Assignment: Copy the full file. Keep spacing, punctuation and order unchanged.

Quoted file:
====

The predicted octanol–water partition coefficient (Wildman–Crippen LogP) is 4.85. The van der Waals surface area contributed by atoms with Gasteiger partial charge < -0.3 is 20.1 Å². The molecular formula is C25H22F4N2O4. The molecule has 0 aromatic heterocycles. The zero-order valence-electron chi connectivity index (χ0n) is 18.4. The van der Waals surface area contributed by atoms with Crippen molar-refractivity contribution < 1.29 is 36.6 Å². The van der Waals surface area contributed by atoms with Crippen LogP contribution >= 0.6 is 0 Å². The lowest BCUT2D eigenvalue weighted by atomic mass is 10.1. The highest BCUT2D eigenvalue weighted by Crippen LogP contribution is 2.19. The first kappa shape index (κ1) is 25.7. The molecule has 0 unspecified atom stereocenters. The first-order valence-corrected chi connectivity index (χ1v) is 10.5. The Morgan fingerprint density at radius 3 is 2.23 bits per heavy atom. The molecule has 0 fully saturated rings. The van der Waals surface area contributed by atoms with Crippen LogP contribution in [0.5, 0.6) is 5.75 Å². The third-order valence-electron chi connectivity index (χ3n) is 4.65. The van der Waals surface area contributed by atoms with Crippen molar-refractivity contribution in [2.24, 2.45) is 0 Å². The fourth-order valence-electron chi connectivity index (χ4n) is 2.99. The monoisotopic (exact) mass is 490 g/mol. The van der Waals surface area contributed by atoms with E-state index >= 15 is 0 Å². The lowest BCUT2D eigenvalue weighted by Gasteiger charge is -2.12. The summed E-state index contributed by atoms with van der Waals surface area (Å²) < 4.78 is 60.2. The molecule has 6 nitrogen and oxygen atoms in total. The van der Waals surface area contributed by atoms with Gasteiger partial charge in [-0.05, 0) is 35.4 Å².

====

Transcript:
The predicted octanol–water partition coefficient (Wildman–Crippen LogP) is 4.85. The van der Waals surface area contributed by atoms with Gasteiger partial charge < -0.3 is 20.1 Å². The molecular formula is C25H22F4N2O4. The molecule has 0 aromatic heterocycles. The zero-order valence-electron chi connectivity index (χ0n) is 18.4. The van der Waals surface area contributed by atoms with Crippen molar-refractivity contribution < 1.29 is 36.6 Å². The van der Waals surface area contributed by atoms with Crippen LogP contribution >= 0.6 is 0 Å². The lowest BCUT2D eigenvalue weighted by atomic mass is 10.1. The highest BCUT2D eigenvalue weighted by Crippen LogP contribution is 2.19. The first kappa shape index (κ1) is 25.7. The molecule has 0 unspecified atom stereocenters. The first-order valence-corrected chi connectivity index (χ1v) is 10.5. The Morgan fingerprint density at radius 3 is 2.23 bits per heavy atom. The molecule has 0 fully saturated rings. The van der Waals surface area contributed by atoms with Crippen LogP contribution in [0.5, 0.6) is 5.75 Å². The third-order valence-electron chi connectivity index (χ3n) is 4.65. The van der Waals surface area contributed by atoms with Crippen molar-refractivity contribution in [2.24, 2.45) is 0 Å². The fourth-order valence-electron chi connectivity index (χ4n) is 2.99. The monoisotopic (exact) mass is 490 g/mol. The van der Waals surface area contributed by atoms with E-state index >= 15 is 0 Å². The lowest BCUT2D eigenvalue weighted by Gasteiger charge is -2.12. The summed E-state index contributed by atoms with van der Waals surface area (Å²) < 4.78 is 60.2. The molecule has 6 nitrogen and oxygen atoms in total. The van der Waals surface area contributed by atoms with Gasteiger partial charge in [-0.05, 0) is 35.4 Å².